Current levels of greenhouse gas emissions are putting nearly half of California’s natural vegetation at risk from climate stress, with transformative implications for the state’s landscape and the people and animals that depend on it, according to a study led by the University of California, Davis. However, cutting emissions so that global temperatures increase by no more than 2 degrees Celsius (3.2 degrees Fahrenheit) could reduce those impacts by half, with about a quarter of the state’s natural vegetation affected.

Phosphorus Pollution Reaching Dangerous Levels Worldwide, New Study Finds

Man-made phosphorus pollution is reaching dangerously high levels in freshwater basins around the world, according to new research.

Mosquitoes Remember Human Smells, But Also Swats, Virginia Tech Researchers Find

Your grandmother’s insistence that you receive more bug bites because you’re ‘sweeter’ may not be that far-fetched after all, according to pioneering research from Virginia Tech scientists.

Missing in Action

Once abundant in Southern California, the foothill yellow-legged frog inexplicably vanished from the region sometime between the late 1960s and early 1970s. The reasons behind its rapid extinction have been an ecological mystery.

Ultrathin needle can deliver drugs directly to the brain

MIT researchers have devised a miniaturized system that can deliver tiny quantities of medicine to brain regions as small as 1 cubic millimeter. This type of targeted dosing could make it possible to treat diseases that affect very specific brain circuits, without interfering with the normal function of the rest of the brain, the researchers say.

New type of virus found in the ocean

A type of virus that dominates water samples taken from the world’s oceans has long escaped analysis because it has characteristics that standard tests can’t detect. However, researchers at MIT and the Albert Einstein College of Medicine have now managed to isolate and study representatives of these elusive viruses, which provide a key missing link in virus evolution and play an important role in regulating bacterial populations, as a new study reports.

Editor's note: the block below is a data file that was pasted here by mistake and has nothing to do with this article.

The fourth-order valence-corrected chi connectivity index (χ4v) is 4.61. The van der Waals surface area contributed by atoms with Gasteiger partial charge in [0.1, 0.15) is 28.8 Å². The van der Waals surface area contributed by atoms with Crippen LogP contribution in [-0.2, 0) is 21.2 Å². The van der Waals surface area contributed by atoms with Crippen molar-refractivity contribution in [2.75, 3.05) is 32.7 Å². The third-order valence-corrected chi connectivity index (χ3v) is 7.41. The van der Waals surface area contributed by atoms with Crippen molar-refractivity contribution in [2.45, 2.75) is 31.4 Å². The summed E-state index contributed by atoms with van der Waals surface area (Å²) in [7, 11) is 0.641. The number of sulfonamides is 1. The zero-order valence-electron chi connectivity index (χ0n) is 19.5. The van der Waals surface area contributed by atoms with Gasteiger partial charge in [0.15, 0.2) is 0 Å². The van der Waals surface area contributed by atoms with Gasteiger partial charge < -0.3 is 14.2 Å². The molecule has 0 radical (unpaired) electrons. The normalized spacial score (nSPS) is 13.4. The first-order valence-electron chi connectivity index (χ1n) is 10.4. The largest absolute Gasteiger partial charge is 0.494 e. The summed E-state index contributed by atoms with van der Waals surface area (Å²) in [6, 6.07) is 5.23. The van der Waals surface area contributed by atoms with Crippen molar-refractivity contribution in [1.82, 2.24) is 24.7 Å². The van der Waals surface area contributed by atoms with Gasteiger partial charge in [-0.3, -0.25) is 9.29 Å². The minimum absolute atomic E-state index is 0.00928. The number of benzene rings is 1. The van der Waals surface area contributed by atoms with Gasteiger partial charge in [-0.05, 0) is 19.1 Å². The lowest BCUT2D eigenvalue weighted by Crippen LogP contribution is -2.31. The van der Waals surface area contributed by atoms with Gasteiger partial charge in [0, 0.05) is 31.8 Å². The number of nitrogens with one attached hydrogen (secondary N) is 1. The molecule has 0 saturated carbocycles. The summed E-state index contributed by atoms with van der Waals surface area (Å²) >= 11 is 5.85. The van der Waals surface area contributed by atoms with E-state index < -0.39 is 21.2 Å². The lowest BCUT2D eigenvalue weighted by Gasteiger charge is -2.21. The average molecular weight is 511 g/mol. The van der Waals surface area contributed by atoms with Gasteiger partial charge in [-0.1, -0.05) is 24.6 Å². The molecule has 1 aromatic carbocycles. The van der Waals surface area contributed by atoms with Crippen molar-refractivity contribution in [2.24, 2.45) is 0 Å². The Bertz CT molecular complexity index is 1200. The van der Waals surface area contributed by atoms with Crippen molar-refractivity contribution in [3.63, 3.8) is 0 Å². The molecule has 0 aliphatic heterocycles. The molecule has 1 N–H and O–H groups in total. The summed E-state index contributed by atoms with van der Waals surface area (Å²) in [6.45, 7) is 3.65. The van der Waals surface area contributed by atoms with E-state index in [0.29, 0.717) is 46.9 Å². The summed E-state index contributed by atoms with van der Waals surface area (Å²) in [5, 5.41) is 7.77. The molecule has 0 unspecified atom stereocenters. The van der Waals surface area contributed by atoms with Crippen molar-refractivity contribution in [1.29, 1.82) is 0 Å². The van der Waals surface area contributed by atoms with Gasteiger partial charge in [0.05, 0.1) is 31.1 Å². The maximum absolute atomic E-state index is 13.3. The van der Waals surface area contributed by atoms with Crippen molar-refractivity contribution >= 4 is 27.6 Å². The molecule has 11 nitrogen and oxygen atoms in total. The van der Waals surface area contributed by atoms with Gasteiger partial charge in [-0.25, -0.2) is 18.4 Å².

University of Guelph Develops Natural Formula to Prolong Shelf Life of Produce

University of Guelph scientists have piggybacked on nature’s way to delay fruit ripening by inventing a preservative that increases shelf life and reduces produce spoilage.Their research, published recently in two academic journals, may hold out huge economic benefits, especially in developing countries that depend on fruit production, said Gopinadhan Paliyath, a professor in U of G’s Department of Plant Agriculture.

Mealworms may turn infected wheat into cash

The potential solution discovered by University of Saskatchewan researchers for producers stuck with unsellable fusarium-infected wheat may actually put cash in the farmers’ pockets and open up a new worm-based niche market in the feed industry.“We want to help producers by making use of grain that is worth nothing and that no one knows how to dispose of safely,” said Fiona Buchanan, animal and poultry science professor.

Record Jump in 2014-2016 Temps Largest Since 1900

Climate Change News - ENN - January 25, 2018 - 8:10am
Global surface temperatures surged by a record amount from 2014 to 2016, boosting the total amount of warming since the start of the last century by more than 25 percent in just three years, according to new University of Arizona-led research.

Record Jump in 2014-2016 Temps Largest Since 1900

Global surface temperatures surged by a record amount from 2014 to 2016, boosting the total amount of warming since the start of the last century by more than 25 percent in just three years, according to new University of Arizona-led research.

Rise in severity of hottest days outpaces global average temperature increase

Climate Change News - ENN - January 24, 2018 - 4:29pm
UCI study also finds megacities affected most by uptick in extreme-heat events